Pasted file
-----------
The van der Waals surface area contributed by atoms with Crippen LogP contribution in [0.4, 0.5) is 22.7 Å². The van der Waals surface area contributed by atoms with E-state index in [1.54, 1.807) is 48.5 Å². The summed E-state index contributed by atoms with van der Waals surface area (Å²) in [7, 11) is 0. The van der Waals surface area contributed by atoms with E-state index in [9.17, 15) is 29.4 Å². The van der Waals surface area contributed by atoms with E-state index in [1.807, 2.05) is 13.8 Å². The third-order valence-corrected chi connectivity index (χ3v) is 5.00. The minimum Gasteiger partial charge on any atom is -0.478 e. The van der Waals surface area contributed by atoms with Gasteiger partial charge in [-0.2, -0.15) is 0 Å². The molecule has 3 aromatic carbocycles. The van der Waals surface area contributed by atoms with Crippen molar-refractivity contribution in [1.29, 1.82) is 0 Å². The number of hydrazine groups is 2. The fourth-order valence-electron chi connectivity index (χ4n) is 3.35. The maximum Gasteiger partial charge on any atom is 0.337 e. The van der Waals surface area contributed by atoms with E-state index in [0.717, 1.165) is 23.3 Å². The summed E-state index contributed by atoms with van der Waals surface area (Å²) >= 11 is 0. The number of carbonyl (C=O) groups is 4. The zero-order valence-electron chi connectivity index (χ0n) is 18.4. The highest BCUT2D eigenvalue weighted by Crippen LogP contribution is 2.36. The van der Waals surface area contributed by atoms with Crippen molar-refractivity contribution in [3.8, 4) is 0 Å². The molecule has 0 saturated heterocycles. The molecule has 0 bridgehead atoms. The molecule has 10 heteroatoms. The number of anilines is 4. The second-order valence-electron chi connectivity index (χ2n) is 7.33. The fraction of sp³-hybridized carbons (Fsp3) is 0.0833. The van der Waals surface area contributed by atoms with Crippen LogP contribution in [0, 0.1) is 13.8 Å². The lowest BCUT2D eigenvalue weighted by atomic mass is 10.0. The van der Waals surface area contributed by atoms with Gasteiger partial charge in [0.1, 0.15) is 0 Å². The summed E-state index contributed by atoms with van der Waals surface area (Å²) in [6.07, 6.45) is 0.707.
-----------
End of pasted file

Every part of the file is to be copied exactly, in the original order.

The van der Waals surface area contributed by atoms with Crippen LogP contribution in [0.4, 0.5) is 22.7 Å². The van der Waals surface area contributed by atoms with E-state index in [1.54, 1.807) is 48.5 Å². The summed E-state index contributed by atoms with van der Waals surface area (Å²) in [7, 11) is 0. The van der Waals surface area contributed by atoms with E-state index in [9.17, 15) is 29.4 Å². The van der Waals surface area contributed by atoms with E-state index in [1.807, 2.05) is 13.8 Å². The third-order valence-corrected chi connectivity index (χ3v) is 5.00. The minimum Gasteiger partial charge on any atom is -0.478 e. The van der Waals surface area contributed by atoms with Gasteiger partial charge in [-0.2, -0.15) is 0 Å². The molecule has 3 aromatic carbocycles. The van der Waals surface area contributed by atoms with Crippen molar-refractivity contribution in [1.29, 1.82) is 0 Å². The number of hydrazine groups is 2. The fourth-order valence-electron chi connectivity index (χ4n) is 3.35. The maximum Gasteiger partial charge on any atom is 0.337 e. The van der Waals surface area contributed by atoms with E-state index in [0.717, 1.165) is 23.3 Å². The summed E-state index contributed by atoms with van der Waals surface area (Å²) >= 11 is 0. The number of carbonyl (C=O) groups is 4. The zero-order valence-electron chi connectivity index (χ0n) is 18.4. The highest BCUT2D eigenvalue weighted by Crippen LogP contribution is 2.36. The van der Waals surface area contributed by atoms with Crippen molar-refractivity contribution in [3.8, 4) is 0 Å². The molecule has 0 saturated heterocycles. The molecule has 0 bridgehead atoms. The molecule has 10 heteroatoms. The number of anilines is 4. The second-order valence-electron chi connectivity index (χ2n) is 7.33. The fraction of sp³-hybridized carbons (Fsp3) is 0.0833. The van der Waals surface area contributed by atoms with Crippen LogP contribution in [0, 0.1) is 13.8 Å². The lowest BCUT2D eigenvalue weighted by atomic mass is 10.0. The van der Waals surface area contributed by atoms with Gasteiger partial charge in [0.1, 0.15) is 0 Å². The summed E-state index contributed by atoms with van der Waals surface area (Å²) in [6.07, 6.45) is 0.707.